IDEAS home Printed from https://ideas.repec.org/
MyIDEAS: Login to save this article or follow this journal

The Social Norm of Tipping: Does it Improve Social Welfare?

  • Ofer Azar

    ()

Some economists believe that social norms are created to improve welfare where the market fails. I show that tipping is such a norm, using a model in which a waiter chooses service quality and then a customer chooses the tip. The customer’s utility depends on the social norm about tipping and feelings such as embarrassment and fairness. The equilibrium depends on the exact social norm: higher sensitivity of tips to service quality (according to the norm) yields higher service quality and social welfare. Surprisingly, high tips for low quality may also increase service quality and social welfare.

(This abstract was borrowed from another version of this item.)

If you experience problems downloading a file, check if you have the proper application to view it first. In case of further problems read the IDEAS help page. Note that these files are not on the IDEAS site. Please be patient as the files may be large.

File URL: http://hdl.handle.net/10.1007/s00712-005-0123-0
Download Restriction: Access to full text is restricted to subscribers.

As the access to this document is restricted, you may want to look for a different version under "Related research" (further below) or search for a different version of it.

Article provided by Springer in its journal Journal of Economics - Zeitschrift für Nationalökonomie.

Volume (Year): 85 (2005)
Issue (Month): 2 (08)
Pages: 141-173

as
in new window

Handle: RePEc:kap:jeczfn:v:85:y:2005:i:2:p:141-173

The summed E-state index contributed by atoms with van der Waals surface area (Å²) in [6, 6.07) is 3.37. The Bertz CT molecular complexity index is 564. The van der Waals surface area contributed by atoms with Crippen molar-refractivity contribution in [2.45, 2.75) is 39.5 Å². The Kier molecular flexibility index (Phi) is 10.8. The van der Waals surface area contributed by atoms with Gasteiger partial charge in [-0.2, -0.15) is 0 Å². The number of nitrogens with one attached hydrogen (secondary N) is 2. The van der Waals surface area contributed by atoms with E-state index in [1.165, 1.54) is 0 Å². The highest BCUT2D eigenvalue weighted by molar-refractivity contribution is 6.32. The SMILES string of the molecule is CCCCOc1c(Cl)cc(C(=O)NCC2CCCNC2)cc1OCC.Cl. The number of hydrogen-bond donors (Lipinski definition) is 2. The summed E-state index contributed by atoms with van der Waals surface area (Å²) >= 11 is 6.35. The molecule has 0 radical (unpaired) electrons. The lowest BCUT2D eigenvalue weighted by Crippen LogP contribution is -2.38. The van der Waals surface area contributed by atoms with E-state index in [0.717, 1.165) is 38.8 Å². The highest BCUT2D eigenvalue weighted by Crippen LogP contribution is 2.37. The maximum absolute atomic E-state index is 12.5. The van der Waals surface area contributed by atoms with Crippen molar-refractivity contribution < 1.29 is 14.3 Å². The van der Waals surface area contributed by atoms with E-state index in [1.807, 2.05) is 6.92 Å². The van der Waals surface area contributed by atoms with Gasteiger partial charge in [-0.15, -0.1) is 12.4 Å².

Contact details of provider: Web page: http://www.springerlink.com/link.asp?id=108909

References listed on IDEAS
Please report citation or reference errors to , or , if you are the registered author of the cited work, log in to your RePEc Author Service profile, click on "citations" and make appropriate adjustments.:

as in new window
  1. Dufwenberg, Martin & Kirchsteiger, Georg, 2004. "A theory of sequential reciprocity," Games and Economic Behavior, Elsevier, vol. 47(2), pages 268-298, May.
  2. Ruffle, Bradley J., 1998. "More Is Better, But Fair Is Fair: Tipping in Dictator and Ultimatum Games," Games and Economic Behavior, Elsevier, vol. 23(2), pages 247-265, May.
  3. Ofer H. Azar, 2003. "The implications of tipping for economics and management," Others 0309002, EconWPA.
  4. Lynn, Michael & Grassman, Andrea, 1990. "Restaurant tipping: an examination of three 'rational' explanations," Journal of Economic Psychology, Elsevier, vol. 11(2), pages 169-181, June.
  5. Ernst Fehr & Armin Falk, . "Psychological Foundations of Incentives," IEW - Working Papers 095, Institute for Empirical Research in Economics - University of Zurich.
  6. Kahneman, Daniel & Knetsch, Jack L & Thaler, Richard, 1986. "Fairness as a Constraint on Profit Seeking: Entitlements in the Market," American Economic Review, American Economic Association, vol. 76(4), pages 728-41, September.